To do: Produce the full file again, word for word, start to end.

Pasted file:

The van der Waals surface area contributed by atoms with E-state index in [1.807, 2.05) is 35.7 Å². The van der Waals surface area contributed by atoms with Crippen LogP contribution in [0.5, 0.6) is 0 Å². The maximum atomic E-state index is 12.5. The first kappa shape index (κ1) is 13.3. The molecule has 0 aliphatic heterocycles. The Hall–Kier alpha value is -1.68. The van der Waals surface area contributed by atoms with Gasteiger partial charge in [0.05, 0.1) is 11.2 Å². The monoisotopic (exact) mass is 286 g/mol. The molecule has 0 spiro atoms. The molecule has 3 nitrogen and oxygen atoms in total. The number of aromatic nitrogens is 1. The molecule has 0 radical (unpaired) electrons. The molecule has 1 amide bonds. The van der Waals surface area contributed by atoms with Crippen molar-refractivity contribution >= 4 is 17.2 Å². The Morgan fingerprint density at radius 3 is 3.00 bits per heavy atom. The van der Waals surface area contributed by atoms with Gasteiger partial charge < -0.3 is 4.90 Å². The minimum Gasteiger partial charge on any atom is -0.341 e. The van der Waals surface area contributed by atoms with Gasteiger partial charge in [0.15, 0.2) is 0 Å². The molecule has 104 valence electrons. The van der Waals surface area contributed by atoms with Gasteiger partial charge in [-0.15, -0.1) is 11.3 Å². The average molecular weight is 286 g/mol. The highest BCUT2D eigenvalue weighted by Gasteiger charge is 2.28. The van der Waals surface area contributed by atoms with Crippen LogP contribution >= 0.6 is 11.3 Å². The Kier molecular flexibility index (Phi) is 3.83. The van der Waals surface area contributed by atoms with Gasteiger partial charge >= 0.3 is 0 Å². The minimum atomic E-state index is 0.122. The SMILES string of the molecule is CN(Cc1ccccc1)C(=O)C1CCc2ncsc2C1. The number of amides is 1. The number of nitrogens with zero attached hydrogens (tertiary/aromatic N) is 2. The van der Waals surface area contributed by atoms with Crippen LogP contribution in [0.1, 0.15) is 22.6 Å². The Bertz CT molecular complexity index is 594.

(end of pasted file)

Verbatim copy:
The van der Waals surface area contributed by atoms with E-state index in [1.807, 2.05) is 35.7 Å². The van der Waals surface area contributed by atoms with Crippen LogP contribution in [0.5, 0.6) is 0 Å². The maximum atomic E-state index is 12.5. The first kappa shape index (κ1) is 13.3. The molecule has 0 aliphatic heterocycles. The Hall–Kier alpha value is -1.68. The van der Waals surface area contributed by atoms with Gasteiger partial charge in [0.05, 0.1) is 11.2 Å². The monoisotopic (exact) mass is 286 g/mol. The molecule has 0 spiro atoms. The molecule has 3 nitrogen and oxygen atoms in total. The number of aromatic nitrogens is 1. The molecule has 0 radical (unpaired) electrons. The molecule has 1 amide bonds. The van der Waals surface area contributed by atoms with Crippen molar-refractivity contribution >= 4 is 17.2 Å². The Morgan fingerprint density at radius 3 is 3.00 bits per heavy atom. The van der Waals surface area contributed by atoms with Gasteiger partial charge < -0.3 is 4.90 Å². The minimum Gasteiger partial charge on any atom is -0.341 e. The van der Waals surface area contributed by atoms with Gasteiger partial charge in [0.15, 0.2) is 0 Å². The molecule has 104 valence electrons. The van der Waals surface area contributed by atoms with Gasteiger partial charge in [-0.15, -0.1) is 11.3 Å². The average molecular weight is 286 g/mol. The highest BCUT2D eigenvalue weighted by Gasteiger charge is 2.28. The van der Waals surface area contributed by atoms with Crippen LogP contribution >= 0.6 is 11.3 Å². The Kier molecular flexibility index (Phi) is 3.83. The van der Waals surface area contributed by atoms with Gasteiger partial charge >= 0.3 is 0 Å². The minimum atomic E-state index is 0.122. The SMILES string of the molecule is CN(Cc1ccccc1)C(=O)C1CCc2ncsc2C1. The number of amides is 1. The number of nitrogens with zero attached hydrogens (tertiary/aromatic N) is 2. The van der Waals surface area contributed by atoms with Crippen LogP contribution in [0.1, 0.15) is 22.6 Å². The Bertz CT molecular complexity index is 594.